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J Bacteriol. 2012 August; 194(15): 4131–4132.
PMCID: PMC3416519

Complete Genome Sequences of Probiotic Strains Bifidobacterium animalis subsp. lactis B420 and Bi-07


We present the complete genomes of Bifidobacterium animalis subsp. lactis B420 and Bi-07. Comparative genomic analysis with the type strain DSMZ10140 revealed 40 to 55 single nucleotide polymorphisms (SNPs) and an indel in a clustered regularly interspaced short palindromic repeat (CRISPR) locus. These genetic differences provide a molecular basis for strain typing within the two main phylogenetic groups of this monomorphic species.


Bifidobacterium animalis subsp. lactis B420 and Bi-07 are strains sold commercially as probiotics due to their ability to confer health benefits to humans (10, 14, 16, 17, 18). The whole-genome sequence for each B. animalis subsp. lactis strain was obtained by utilizing FLX Titanium 454 sequencing (15). A total of 77,519 and 81,767 reads were generated for B420 and Bi-07, respectively, with an average coverage of 18×. Genome assemblies were scaffolded against strain Bl-04 using NGen (DNAStar, Madison, WI) software and subsequently inspected for quality using SeqMan Pro (DNAStar, Madison, WI). Gaps in the sequences were closed by PCR followed by Sanger sequencing. Both genomes were annotated using RAST (2) and manually curated. Closed genomes were aligned against the previously sequenced genomes of B. animalis subsp. lactis Bl-04, DSMZ 10140, AD011, V9, BLC1, BB-12, and CNCM I-2494 using progressiveMauve (3, 4, 6, 7, 11, 13, 19). The alignment highlighted several conspicuous ~5- to 30-bp deletions in both the CNCM I-2494 and BB-12 strains which occur mostly in intergenic regions that may be difficult to sequence or assemble correctly.

In order to determine the overall differences in the two new sequences, alignment and single nucleotide polymorphism (SNP) analysis were done using progressiveMauve (7). Previously, an SNP detection method was derived from differences identified in strains Bl-04 and DSMZ 10140 (3, 5) that determined genetic differences in strains across 35 loci. Overall, we identified 9 never-reported SNPs in Bi-07 and one new SNP in B420 compared to the type strain DSMZ 10140. These novel SNPs complement and confirm the two previously defined groups that diverge most notably by an indel in the clustered regularly interspaced short palindromic repeat (CRISPR) locus and provide a new sequence from each phylogenetic branch. From the newly reported SNPs, a single nonsynonymous mutation was detected in Bi-07 which substitutes a glycine for arginine in a putative β-xylosidase gene. The remaining SNPs were either synonymous substitutions or found in intergenic regions.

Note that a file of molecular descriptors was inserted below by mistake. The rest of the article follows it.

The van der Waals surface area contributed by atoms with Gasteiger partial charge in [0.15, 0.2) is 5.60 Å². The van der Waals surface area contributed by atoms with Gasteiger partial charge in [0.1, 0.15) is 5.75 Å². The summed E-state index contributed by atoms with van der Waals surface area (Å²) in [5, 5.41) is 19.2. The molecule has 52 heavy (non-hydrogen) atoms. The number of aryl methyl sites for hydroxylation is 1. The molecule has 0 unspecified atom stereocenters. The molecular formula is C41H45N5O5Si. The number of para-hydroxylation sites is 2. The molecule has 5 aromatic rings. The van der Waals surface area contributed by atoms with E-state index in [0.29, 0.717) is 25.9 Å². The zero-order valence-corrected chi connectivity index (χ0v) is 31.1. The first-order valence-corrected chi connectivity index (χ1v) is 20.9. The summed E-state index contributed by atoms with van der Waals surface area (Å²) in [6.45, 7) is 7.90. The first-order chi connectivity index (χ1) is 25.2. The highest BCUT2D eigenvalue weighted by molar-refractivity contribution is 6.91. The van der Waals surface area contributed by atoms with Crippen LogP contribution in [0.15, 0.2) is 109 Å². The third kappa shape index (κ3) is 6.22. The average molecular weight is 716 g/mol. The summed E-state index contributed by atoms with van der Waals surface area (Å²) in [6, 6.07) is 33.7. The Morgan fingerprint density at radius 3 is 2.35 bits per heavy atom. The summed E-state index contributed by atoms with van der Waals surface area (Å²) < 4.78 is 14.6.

The sequences of the commercialized strains B420 and Bi-07 were used to evaluate the qualified presumption of safety (QPS) requirements by the European Food Safety Authority (EFSA) under the qualifications that strains must not harbor acquired antimicrobial resistance genes to clinically relevant antimicrobials (8). The presence of a tetracycline resistance gene, tetW, flanked by a putative transposase gene in B. animalis subsp. lactis was confirmed for both strains, although phenotypically, Bi-07 tested below the EFSA breakpoint (9, 12). Comparative genomics revealed that there were no differences in the sequence of the tetW resistance gene or within 5 kb of the gene. While regulation of the tetW gene in B. animalis subsp. lactis is still unknown, no genetic change potentially involved in differential regulation was observed (1). These genomes confirm synteny and the high level of genomic sequence conservation within this species and set the stage for a refined typing scheme.

Nucleotide sequence accession numbers.

The complete genome sequences of B. animalis subsp. lactis strains B420 and Bi-07 have been deposited in GenBank under the following numbers: for B420, CP003497, and for Bi-07, CP003498.


We thank Alvaro Hernandez and Chris Wright from the W. M. Keck Center at the University of Illinois at Urbana-Champaign (UIUC) for the sequencing effort and excellent technical support.

This work was funded by DuPont Nutrition and Health.


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